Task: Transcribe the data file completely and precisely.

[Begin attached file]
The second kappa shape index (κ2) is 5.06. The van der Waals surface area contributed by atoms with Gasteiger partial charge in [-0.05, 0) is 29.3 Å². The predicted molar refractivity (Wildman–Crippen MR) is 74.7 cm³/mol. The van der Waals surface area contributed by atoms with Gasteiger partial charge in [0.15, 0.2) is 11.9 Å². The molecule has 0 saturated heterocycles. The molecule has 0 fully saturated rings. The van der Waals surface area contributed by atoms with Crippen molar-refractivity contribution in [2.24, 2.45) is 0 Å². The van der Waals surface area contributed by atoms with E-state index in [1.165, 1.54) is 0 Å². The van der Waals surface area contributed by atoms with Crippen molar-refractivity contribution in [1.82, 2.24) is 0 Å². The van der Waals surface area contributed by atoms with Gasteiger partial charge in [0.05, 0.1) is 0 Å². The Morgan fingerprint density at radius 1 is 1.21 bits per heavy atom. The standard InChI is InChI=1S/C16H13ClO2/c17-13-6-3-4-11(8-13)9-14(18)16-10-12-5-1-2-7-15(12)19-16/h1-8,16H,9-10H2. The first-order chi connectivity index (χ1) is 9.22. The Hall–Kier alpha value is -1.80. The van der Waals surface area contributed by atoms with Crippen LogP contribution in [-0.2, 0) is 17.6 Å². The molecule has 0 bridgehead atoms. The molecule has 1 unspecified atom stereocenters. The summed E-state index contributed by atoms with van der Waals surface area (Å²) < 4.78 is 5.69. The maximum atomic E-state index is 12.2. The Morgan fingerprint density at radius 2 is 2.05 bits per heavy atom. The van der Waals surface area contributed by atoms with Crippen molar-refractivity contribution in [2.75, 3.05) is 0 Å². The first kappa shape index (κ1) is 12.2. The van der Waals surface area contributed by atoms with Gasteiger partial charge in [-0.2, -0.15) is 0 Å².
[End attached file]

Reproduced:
The second kappa shape index (κ2) is 5.06. The van der Waals surface area contributed by atoms with Gasteiger partial charge in [-0.05, 0) is 29.3 Å². The predicted molar refractivity (Wildman–Crippen MR) is 74.7 cm³/mol. The van der Waals surface area contributed by atoms with Gasteiger partial charge in [0.15, 0.2) is 11.9 Å². The molecule has 0 saturated heterocycles. The molecule has 0 fully saturated rings. The van der Waals surface area contributed by atoms with Crippen molar-refractivity contribution in [2.24, 2.45) is 0 Å². The van der Waals surface area contributed by atoms with E-state index in [1.165, 1.54) is 0 Å². The van der Waals surface area contributed by atoms with Crippen molar-refractivity contribution in [1.82, 2.24) is 0 Å². The van der Waals surface area contributed by atoms with Gasteiger partial charge in [0.05, 0.1) is 0 Å². The Morgan fingerprint density at radius 1 is 1.21 bits per heavy atom. The standard InChI is InChI=1S/C16H13ClO2/c17-13-6-3-4-11(8-13)9-14(18)16-10-12-5-1-2-7-15(12)19-16/h1-8,16H,9-10H2. The first-order chi connectivity index (χ1) is 9.22. The Hall–Kier alpha value is -1.80. The van der Waals surface area contributed by atoms with Crippen LogP contribution in [-0.2, 0) is 17.6 Å². The molecule has 0 bridgehead atoms. The molecule has 1 unspecified atom stereocenters. The summed E-state index contributed by atoms with van der Waals surface area (Å²) < 4.78 is 5.69. The maximum atomic E-state index is 12.2. The Morgan fingerprint density at radius 2 is 2.05 bits per heavy atom. The van der Waals surface area contributed by atoms with Crippen molar-refractivity contribution in [2.75, 3.05) is 0 Å². The first kappa shape index (κ1) is 12.2. The van der Waals surface area contributed by atoms with Gasteiger partial charge in [-0.2, -0.15) is 0 Å².